UN Secretary General
- The charter is vague in defining the duties of the secretary-general, the United Nations’ top official.
- He or she is expected to show no favoritism to any particular country, but the office is largely dependent on the funding and goodwill of the most powerful nations.
- The Security Council — notably the P5 — chooses the secretary-general, by secret ballot, to serve a maximum of two five-year terms.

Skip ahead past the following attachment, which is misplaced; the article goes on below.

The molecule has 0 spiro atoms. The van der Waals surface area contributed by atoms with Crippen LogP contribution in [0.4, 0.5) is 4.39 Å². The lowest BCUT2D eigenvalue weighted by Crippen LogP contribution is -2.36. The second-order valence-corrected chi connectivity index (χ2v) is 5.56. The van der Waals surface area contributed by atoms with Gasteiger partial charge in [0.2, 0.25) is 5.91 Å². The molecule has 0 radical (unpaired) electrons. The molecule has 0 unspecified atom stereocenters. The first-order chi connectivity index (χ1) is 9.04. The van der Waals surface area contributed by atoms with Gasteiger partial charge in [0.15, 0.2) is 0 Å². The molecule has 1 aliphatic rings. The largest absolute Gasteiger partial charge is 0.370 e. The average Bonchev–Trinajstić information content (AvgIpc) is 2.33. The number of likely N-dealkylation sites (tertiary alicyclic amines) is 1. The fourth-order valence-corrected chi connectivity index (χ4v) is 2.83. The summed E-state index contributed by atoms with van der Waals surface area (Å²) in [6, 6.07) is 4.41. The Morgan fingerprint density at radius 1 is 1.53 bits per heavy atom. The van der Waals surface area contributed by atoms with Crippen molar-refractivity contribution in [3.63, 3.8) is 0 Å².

- This process makes it difficult for the role to be independent of the P5’s influence.
- The secretary-general has no army to deploy, but what the position does enjoy is a bully pulpit.
- If the officeholder is perceived as being independent, he or she is often the only person in the world who can call warring parties to the peace table.
- The 10-year tenure of the current secretary-general, Ban Ki-moon, has repeatedly revealed the limits of the office’s authority.